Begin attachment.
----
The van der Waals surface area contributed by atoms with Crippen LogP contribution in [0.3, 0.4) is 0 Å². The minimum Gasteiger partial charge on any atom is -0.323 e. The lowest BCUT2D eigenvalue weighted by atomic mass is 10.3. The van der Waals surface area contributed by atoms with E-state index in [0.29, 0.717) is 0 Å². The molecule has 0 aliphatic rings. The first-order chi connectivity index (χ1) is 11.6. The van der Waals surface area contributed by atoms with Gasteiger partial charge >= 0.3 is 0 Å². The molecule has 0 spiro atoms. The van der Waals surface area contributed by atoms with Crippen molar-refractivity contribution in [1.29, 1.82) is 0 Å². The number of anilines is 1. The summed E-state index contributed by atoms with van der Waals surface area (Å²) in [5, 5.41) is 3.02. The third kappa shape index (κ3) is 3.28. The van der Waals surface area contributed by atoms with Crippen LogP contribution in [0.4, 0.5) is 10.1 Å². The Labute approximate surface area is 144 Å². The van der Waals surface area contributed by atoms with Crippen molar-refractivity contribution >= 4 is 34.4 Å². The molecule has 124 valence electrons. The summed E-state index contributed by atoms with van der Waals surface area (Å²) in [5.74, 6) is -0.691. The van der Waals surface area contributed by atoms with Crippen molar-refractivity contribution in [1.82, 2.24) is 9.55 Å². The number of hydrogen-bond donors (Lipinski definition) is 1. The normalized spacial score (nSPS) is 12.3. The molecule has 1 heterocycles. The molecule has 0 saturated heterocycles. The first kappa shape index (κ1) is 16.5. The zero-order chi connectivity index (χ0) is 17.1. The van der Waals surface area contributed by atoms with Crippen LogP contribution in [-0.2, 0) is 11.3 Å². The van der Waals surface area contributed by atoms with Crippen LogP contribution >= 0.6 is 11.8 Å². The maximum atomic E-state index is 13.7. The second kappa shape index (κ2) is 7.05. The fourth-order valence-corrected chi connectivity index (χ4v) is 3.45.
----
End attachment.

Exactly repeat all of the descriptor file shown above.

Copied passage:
The van der Waals surface area contributed by atoms with Crippen LogP contribution in [0.3, 0.4) is 0 Å². The minimum Gasteiger partial charge on any atom is -0.323 e. The lowest BCUT2D eigenvalue weighted by atomic mass is 10.3. The van der Waals surface area contributed by atoms with E-state index in [0.29, 0.717) is 0 Å². The molecule has 0 aliphatic rings. The first-order chi connectivity index (χ1) is 11.6. The van der Waals surface area contributed by atoms with Gasteiger partial charge >= 0.3 is 0 Å². The molecule has 0 spiro atoms. The van der Waals surface area contributed by atoms with Crippen molar-refractivity contribution in [1.29, 1.82) is 0 Å². The number of anilines is 1. The summed E-state index contributed by atoms with van der Waals surface area (Å²) in [5, 5.41) is 3.02. The third kappa shape index (κ3) is 3.28. The van der Waals surface area contributed by atoms with Crippen LogP contribution in [0.4, 0.5) is 10.1 Å². The Labute approximate surface area is 144 Å². The van der Waals surface area contributed by atoms with Crippen molar-refractivity contribution >= 4 is 34.4 Å². The molecule has 124 valence electrons. The summed E-state index contributed by atoms with van der Waals surface area (Å²) in [5.74, 6) is -0.691. The van der Waals surface area contributed by atoms with Crippen molar-refractivity contribution in [1.82, 2.24) is 9.55 Å². The number of hydrogen-bond donors (Lipinski definition) is 1. The normalized spacial score (nSPS) is 12.3. The molecule has 1 heterocycles. The molecule has 0 saturated heterocycles. The first kappa shape index (κ1) is 16.5. The zero-order chi connectivity index (χ0) is 17.1. The van der Waals surface area contributed by atoms with Crippen LogP contribution in [-0.2, 0) is 11.3 Å². The van der Waals surface area contributed by atoms with Crippen LogP contribution >= 0.6 is 11.8 Å². The maximum atomic E-state index is 13.7. The second kappa shape index (κ2) is 7.05. The fourth-order valence-corrected chi connectivity index (χ4v) is 3.45.